With Russia's full-scale invasion of Ukraine in February 2022, Ukraine has become the most heavily mined country globally; a title that no nation desires. The State Emergency Service of Ukraine estimates that around 30 per cent of its territory (170,000 square kilometres) may be contaminated with landmines and unexploded ordnance.
Hospitals have seen a significant influx of patients, particularly in the eastern and southern regions of Donetsk, Kherson, and Kharkiv, where active fighting occurs and the spread of landmines is most prevalent. In these hospitals, initial emergency care is provided, and patients are stabilised. If necessary, surgical interventions are performed.
To alleviate the strain on these healthcare facilities, patients are subsequently transported to hospitals in relatively secure regions like Kyiv and Vinnytsia for further treatment and rehabilitation.
The surge in patients with amputations and complex injuries has generated a critical need for medical specialists, especially physiotherapists to provide post-operative rehabilitation care. As per the Ministry of Social Policy, since the escalation of the war in February 2022, the number of Ukrainians with disabilities has increased by 300,000, doubling the demand for physiotherapists experienced in treating acute or chronic injuries.
The injuries we are treating are amputations, multiple traumas, and nerve injuries... I have never encountered such war-related traumas before.Viktoriia Vantsarovska, MSF physiotherapist
In response to this need, in mid-2022, Médecins Sans Frontières (MSF) launched a project focused on early rehabilitation of war-wounded patients at hospitals in Vinnytsia and Kyiv, where patients are evacuated from the most conflict-affected areas of Ukraine.
Collaborating with the Ministry of Health and Ministry of Internal Affairs, MSF medical teams started implementing new and evidence-based approaches to rehabilitation, aiding the recovery of injured patients.
“Physio is not well developed in Ukraine. There are not enough physiotherapists,” says Viktoriia Vantsarovska, MSF physiotherapist. “The injuries we are treating are amputations, multiple traumas, and nerve injuries. At first it was very difficult to accept what I was seeing. I have never encountered such war-related traumas before.”
To support the training and capacity building of local medical staff and university students, MSF invited physiotherapists with prior experience in international armed conflicts, such as Afghanistan, Yemen, Gaza and Sudan, to share experiences about the latest techniques in physiotherapy. We have also conducted dozens of trainings to teach evidence-based and progressive methods of physical rehabilitation.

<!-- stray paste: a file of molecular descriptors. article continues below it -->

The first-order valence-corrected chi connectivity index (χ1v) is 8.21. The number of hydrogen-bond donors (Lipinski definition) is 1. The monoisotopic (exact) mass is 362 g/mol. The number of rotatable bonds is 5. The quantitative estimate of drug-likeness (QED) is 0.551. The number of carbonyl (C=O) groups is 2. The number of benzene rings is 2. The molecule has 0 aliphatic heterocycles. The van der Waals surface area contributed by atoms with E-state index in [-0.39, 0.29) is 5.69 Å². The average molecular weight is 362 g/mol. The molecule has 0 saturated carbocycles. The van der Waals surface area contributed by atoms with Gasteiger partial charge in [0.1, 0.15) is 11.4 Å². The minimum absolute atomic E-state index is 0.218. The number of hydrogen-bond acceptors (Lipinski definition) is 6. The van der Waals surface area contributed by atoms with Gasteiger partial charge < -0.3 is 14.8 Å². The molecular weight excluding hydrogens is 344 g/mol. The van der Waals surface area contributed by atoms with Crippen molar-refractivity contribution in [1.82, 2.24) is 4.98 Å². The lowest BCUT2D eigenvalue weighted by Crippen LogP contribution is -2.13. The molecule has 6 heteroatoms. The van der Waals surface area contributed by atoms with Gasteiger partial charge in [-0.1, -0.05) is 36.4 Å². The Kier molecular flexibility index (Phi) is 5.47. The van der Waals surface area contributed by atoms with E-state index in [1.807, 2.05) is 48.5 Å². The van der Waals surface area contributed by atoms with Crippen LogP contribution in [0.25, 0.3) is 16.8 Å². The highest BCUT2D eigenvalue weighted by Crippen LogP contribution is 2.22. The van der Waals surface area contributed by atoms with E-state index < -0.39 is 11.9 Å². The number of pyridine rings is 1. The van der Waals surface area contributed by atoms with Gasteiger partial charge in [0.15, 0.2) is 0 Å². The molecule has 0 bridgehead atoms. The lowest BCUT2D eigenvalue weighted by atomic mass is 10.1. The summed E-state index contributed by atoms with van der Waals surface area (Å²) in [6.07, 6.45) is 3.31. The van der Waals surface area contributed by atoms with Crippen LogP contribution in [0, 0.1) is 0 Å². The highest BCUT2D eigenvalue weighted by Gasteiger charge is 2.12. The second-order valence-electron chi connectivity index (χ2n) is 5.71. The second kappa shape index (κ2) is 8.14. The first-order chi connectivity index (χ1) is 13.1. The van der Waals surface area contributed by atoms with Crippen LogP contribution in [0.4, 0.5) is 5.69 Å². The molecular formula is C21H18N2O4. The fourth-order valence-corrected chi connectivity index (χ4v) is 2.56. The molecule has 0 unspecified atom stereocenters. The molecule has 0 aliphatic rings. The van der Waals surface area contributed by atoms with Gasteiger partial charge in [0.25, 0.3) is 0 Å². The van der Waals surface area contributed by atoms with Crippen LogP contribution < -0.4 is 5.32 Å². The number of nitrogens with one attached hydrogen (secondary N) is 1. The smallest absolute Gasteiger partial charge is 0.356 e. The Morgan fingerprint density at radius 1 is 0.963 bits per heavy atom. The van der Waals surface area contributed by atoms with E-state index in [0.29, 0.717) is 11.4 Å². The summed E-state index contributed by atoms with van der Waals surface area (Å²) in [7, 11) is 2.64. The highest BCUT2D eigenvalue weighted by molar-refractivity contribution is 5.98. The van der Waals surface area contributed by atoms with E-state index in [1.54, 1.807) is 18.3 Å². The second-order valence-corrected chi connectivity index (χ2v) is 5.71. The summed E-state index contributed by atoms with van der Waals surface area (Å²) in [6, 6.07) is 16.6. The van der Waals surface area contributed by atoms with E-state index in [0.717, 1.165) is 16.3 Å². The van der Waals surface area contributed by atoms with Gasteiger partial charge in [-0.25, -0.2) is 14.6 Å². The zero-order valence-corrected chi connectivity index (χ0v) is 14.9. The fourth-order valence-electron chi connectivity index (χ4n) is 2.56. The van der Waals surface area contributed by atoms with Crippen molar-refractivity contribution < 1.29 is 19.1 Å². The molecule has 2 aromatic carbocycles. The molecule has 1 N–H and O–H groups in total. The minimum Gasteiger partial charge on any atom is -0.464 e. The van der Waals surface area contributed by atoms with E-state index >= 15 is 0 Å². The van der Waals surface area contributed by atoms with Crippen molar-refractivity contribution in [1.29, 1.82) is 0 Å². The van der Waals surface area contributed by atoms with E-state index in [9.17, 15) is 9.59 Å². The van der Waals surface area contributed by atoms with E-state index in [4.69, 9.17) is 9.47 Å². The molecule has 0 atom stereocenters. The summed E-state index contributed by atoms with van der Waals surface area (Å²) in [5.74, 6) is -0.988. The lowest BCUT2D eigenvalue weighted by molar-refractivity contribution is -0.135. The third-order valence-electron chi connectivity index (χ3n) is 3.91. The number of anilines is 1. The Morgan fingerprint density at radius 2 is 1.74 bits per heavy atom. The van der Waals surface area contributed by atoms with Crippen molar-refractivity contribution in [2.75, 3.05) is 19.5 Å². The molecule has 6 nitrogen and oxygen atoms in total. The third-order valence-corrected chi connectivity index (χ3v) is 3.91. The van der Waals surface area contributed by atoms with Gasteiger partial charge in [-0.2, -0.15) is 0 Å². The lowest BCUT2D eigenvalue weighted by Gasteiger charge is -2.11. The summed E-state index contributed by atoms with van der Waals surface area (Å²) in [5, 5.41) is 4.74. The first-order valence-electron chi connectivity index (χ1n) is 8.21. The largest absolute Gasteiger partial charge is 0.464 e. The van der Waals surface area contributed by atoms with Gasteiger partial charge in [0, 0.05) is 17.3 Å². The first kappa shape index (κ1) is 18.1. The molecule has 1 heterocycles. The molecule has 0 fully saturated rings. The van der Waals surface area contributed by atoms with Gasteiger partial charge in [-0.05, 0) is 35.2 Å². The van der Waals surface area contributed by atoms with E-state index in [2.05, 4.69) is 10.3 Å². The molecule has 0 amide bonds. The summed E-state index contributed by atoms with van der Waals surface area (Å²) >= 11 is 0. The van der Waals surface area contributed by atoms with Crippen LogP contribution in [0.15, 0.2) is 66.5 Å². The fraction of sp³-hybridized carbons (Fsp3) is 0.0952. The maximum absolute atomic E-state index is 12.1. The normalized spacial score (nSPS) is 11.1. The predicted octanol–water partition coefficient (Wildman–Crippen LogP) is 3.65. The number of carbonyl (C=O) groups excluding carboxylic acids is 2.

“The international staff helped us a lot with their teaching and providing us with knowledge. For example, we have learnt how to provide treatment for patients' stumps in preparation for prosthetics,” says Vantsarovska.
Our physiotherapy team began employing a range of techniques with patients, such as stretches and exercises using equipment including parallel bars, fitness balls, and the Swedish Wall.
Many patients also experience acute and chronic pain as a result of damage to nerve endings in their affected limbs. A method of electrical stimulation called transcutaneous electrical nerve stimulation (TENS) was implemented to alleviate this and provide patients with symptomatic pain relief.
“We explain to our patients that if they follow our exercises, they will be able to become independent again. When you see progress and the patient is not giving up, you want to continue to help them,” says Vantsarovska. “When they come back wearing a prothesis I realise that my job is not in vain and I become really happy.”
Since the rehabilitation project commenced, MSF has provided more than 19,000 physiotherapy sessions with 668 patients. One of these patients is Andrii, who has been receiving treatment at the hospital in Vinnytsia.
“I stepped on a landmine in Donetsk region in July and since then I’ve had six surgeries. My right leg was amputated, and I also have nerve damage in my left arm. The physiotherapists always try new activities and approaches to help me. I would be immobilised without physio,” says Andrii.